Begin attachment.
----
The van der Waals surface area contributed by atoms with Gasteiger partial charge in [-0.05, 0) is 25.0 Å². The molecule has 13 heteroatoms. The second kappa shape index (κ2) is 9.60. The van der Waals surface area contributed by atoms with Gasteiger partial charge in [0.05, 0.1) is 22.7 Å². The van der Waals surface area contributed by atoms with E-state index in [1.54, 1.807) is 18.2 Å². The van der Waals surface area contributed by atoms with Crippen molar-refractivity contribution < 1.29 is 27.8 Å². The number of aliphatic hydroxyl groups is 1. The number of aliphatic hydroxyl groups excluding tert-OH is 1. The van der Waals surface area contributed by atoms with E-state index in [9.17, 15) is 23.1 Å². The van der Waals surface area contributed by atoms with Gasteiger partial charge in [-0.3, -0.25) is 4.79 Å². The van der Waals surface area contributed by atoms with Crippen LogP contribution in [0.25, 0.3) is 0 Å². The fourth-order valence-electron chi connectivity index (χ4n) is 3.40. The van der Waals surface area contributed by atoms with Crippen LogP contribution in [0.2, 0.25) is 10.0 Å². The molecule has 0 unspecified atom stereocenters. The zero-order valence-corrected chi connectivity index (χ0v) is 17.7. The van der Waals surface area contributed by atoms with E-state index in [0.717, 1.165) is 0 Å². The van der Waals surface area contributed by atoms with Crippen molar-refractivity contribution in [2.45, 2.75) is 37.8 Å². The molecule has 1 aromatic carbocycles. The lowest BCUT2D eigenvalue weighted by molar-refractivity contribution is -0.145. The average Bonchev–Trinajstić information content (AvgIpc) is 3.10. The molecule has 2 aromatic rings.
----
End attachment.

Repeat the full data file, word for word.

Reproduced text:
The van der Waals surface area contributed by atoms with Gasteiger partial charge in [-0.05, 0) is 25.0 Å². The molecule has 13 heteroatoms. The second kappa shape index (κ2) is 9.60. The van der Waals surface area contributed by atoms with Gasteiger partial charge in [0.05, 0.1) is 22.7 Å². The van der Waals surface area contributed by atoms with E-state index in [1.54, 1.807) is 18.2 Å². The van der Waals surface area contributed by atoms with Crippen molar-refractivity contribution < 1.29 is 27.8 Å². The number of aliphatic hydroxyl groups is 1. The number of aliphatic hydroxyl groups excluding tert-OH is 1. The van der Waals surface area contributed by atoms with E-state index in [9.17, 15) is 23.1 Å². The van der Waals surface area contributed by atoms with Gasteiger partial charge in [-0.3, -0.25) is 4.79 Å². The van der Waals surface area contributed by atoms with Crippen LogP contribution in [0.25, 0.3) is 0 Å². The fourth-order valence-electron chi connectivity index (χ4n) is 3.40. The van der Waals surface area contributed by atoms with Crippen LogP contribution in [0.2, 0.25) is 10.0 Å². The molecule has 0 unspecified atom stereocenters. The zero-order valence-corrected chi connectivity index (χ0v) is 17.7. The van der Waals surface area contributed by atoms with E-state index in [0.717, 1.165) is 0 Å². The van der Waals surface area contributed by atoms with Crippen molar-refractivity contribution in [2.45, 2.75) is 37.8 Å². The molecule has 1 aromatic carbocycles. The lowest BCUT2D eigenvalue weighted by molar-refractivity contribution is -0.145. The average Bonchev–Trinajstić information content (AvgIpc) is 3.10. The molecule has 2 aromatic rings.